Three times each year all Hebrew males were required to appear before the Lord in the great festivals of the Jewish religion (Ex. 23:14-17; 34:23; Deut.16:16).
These festivals were: Passover (Lev. 23:5); Pentecost (Lev. 23:15-22); and Tabernacles (Lev. 23:34-43). The Old Testament Law anticipated the celebration of these feasts at Jerusalem (cf. Ex. 34: 23, 24, “when thou goest up to appear before Jehovah”).
And so, Luke the historian informs us that Joseph and Mary “went every year to Jerusalem at the Feast of the Passover” (Lk. 2:41).
As a side note, it is significant that Mary accompanied her husband on these trips from Nazareth to Jerusalem. She was not required to do so, but it is a token of the spirituality characteristic of our Lord’s godly mother.
At any rate, Joseph and Mary attended the feast, accompanied by the boy Jesus, who was twelve years of age.
Let us look briefly at this account.
The Missing Boy Jesus
When the days of festivity were fulfilled, the Lord’s parents (Joseph, by adoption) began their homeward trip.
After traveling about a day’s journey, it was discovered that the boy Jesus was not in the traveling group. It was probably quite a large company of travelers.
With urgency, Joseph and Mary returned to Jerusalem to search for the lost son. After three days, they finally found Jesus “in the temple, sitting among the teachers, listening to them, and asking them questions” (Lk. 2:46).
Not only was Jesus respectful of those teachers, listening to them and asking them questions, but he also stunned them. The text says: “all who heard him were amazed [the imperfect tense stressed their repeated astonishment) at his understanding and his answers.”
When Joseph and Mary came upon Jesus among the scholars, Luke says “they were astonished.” Literally, they were struck with amazement. Not even they had fully realized the depth of his divine brilliance.
Mary asked: “Son, why have you treated us so? Behold, your father and I have been searching for you in great distress.”
In response to that anguished question. we have the first recorded words of the Lord Jesus. They are in the form of a question, which would become one of the Savior’s powerful teaching tools.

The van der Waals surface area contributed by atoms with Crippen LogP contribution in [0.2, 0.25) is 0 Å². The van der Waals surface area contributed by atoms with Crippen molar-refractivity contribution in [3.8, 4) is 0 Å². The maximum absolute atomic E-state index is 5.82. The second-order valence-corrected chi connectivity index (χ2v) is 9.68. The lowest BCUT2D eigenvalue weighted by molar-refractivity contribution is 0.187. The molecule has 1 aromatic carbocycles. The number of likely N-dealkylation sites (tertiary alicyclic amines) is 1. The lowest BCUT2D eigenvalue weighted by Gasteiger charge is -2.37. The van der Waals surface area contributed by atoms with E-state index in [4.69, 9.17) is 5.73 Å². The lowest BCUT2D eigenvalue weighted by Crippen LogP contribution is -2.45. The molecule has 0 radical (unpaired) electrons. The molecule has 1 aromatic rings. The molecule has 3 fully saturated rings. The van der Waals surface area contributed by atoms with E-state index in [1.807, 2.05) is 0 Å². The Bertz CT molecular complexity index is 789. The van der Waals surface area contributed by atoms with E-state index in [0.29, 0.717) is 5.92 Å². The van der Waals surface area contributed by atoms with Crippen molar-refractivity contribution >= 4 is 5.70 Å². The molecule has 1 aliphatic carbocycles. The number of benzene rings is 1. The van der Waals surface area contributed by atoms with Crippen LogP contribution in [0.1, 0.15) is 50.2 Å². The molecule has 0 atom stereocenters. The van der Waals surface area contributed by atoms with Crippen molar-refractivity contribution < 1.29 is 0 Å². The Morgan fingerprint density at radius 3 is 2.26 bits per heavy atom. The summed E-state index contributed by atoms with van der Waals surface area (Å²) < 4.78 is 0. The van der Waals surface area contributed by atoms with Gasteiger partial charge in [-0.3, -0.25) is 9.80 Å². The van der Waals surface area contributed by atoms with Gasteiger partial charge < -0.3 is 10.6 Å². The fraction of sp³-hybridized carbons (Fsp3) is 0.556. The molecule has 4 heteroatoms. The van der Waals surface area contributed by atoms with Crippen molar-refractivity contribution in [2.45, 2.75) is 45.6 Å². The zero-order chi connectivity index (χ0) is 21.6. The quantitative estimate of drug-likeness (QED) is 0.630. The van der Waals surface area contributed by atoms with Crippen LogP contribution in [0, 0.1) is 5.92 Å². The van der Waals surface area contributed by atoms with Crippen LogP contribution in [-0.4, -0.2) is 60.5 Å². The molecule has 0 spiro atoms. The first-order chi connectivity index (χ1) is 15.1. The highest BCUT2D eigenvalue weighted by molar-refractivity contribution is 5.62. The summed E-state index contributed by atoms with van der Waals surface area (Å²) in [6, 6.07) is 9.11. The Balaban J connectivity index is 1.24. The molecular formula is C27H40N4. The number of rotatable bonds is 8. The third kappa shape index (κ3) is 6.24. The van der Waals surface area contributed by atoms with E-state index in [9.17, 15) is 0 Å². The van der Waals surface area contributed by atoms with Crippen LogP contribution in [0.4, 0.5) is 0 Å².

The King James Version renders the Lord’s question:
“How is it that ye sought me? wist ye not that I must be about my Father’s business?”
The American Standard Version has it: “knew ye not that I must be in my Father’s house?”
The Greek text literally expresses it: “I must be in the things [
en tois – neuter, plural) of my Father.”
Plummer notes that “Engaged in My Father’s business” is a possible translation, but “in My Father’s house” is more probably the meaning in this context (77; cf. Arndt & Gingrich, 554).
There is, perhaps, not a whole lot of difference ultimately except for the fact that the concept of location best fits the immediate context.
Be that as it may, there are three points of interest upon which we will now focus.
Jesus Early Understanding of His True Father
Did you notice that Jesus did not say, “our Father”? Even though Joseph and Mary were in some sense children of God, Jesus from an early age recognized the unique sense of his relationship with God.
As you study the New Testament, you will be impressed with the fact that Jesus never puts himself in the same class with others with respect to their relationship to the heavenly Father.
For instance, there is the case of John 5. A certain man, who had been afflicted with an incapacitating infirmity for thirty-eight years, was instructed by Christ to, “Arise, take up thy bed, and walk.”
Immediately the man was restored to health and he took up his bed and walked (8, 9).
Since this incident occurred on the Sabbath day. the gnat-straining Jews attempted to charge the Lord with violating the Sabbath. It has always amazed me that these Jews could be wholly unimpressed with the miracle and focus on Christ’s alleged violation of the Sabbath.
But in answer to their charge, Jesus said, “My Father works even until now, and I work” (Jn. 5:17).
There is that “my Father” phraseology again. He was suggesting that he shared a nature with the Father that was unlike anyone else.
And the Jews understood perfectly well what he was saying. John, the author of this narrative, nails it down for us.
“For this cause therefore the Jews sought the more to kill him, because he not only brake the sabbath, but also called God his own Father, making himself equal with God” (Jn. 5:18).